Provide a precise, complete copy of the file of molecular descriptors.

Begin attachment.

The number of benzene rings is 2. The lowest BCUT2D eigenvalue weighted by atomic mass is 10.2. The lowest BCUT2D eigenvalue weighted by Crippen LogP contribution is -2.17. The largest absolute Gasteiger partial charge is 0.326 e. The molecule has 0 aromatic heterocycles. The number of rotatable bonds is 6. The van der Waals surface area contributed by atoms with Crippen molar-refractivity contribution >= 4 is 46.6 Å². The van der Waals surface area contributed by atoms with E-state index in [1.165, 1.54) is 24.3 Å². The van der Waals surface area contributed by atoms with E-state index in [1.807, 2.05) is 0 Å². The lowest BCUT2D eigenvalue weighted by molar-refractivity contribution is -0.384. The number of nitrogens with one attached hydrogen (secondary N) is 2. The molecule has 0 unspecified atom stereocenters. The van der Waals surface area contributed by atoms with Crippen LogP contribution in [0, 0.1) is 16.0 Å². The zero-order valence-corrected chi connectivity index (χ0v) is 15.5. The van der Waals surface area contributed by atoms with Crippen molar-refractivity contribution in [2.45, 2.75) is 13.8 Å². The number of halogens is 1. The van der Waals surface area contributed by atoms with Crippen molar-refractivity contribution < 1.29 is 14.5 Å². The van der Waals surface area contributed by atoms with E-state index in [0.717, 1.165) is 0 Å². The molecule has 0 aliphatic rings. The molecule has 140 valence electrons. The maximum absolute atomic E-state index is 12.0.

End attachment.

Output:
The number of benzene rings is 2. The lowest BCUT2D eigenvalue weighted by atomic mass is 10.2. The lowest BCUT2D eigenvalue weighted by Crippen LogP contribution is -2.17. The largest absolute Gasteiger partial charge is 0.326 e. The molecule has 0 aromatic heterocycles. The number of rotatable bonds is 6. The van der Waals surface area contributed by atoms with Crippen molar-refractivity contribution >= 4 is 46.6 Å². The van der Waals surface area contributed by atoms with E-state index in [1.165, 1.54) is 24.3 Å². The van der Waals surface area contributed by atoms with E-state index in [1.807, 2.05) is 0 Å². The lowest BCUT2D eigenvalue weighted by molar-refractivity contribution is -0.384. The number of nitrogens with one attached hydrogen (secondary N) is 2. The molecule has 0 unspecified atom stereocenters. The van der Waals surface area contributed by atoms with Crippen LogP contribution in [0, 0.1) is 16.0 Å². The zero-order valence-corrected chi connectivity index (χ0v) is 15.5. The van der Waals surface area contributed by atoms with Crippen molar-refractivity contribution in [2.45, 2.75) is 13.8 Å². The number of halogens is 1. The van der Waals surface area contributed by atoms with Crippen molar-refractivity contribution < 1.29 is 14.5 Å². The van der Waals surface area contributed by atoms with E-state index in [0.717, 1.165) is 0 Å². The molecule has 0 aliphatic rings. The molecule has 140 valence electrons. The maximum absolute atomic E-state index is 12.0.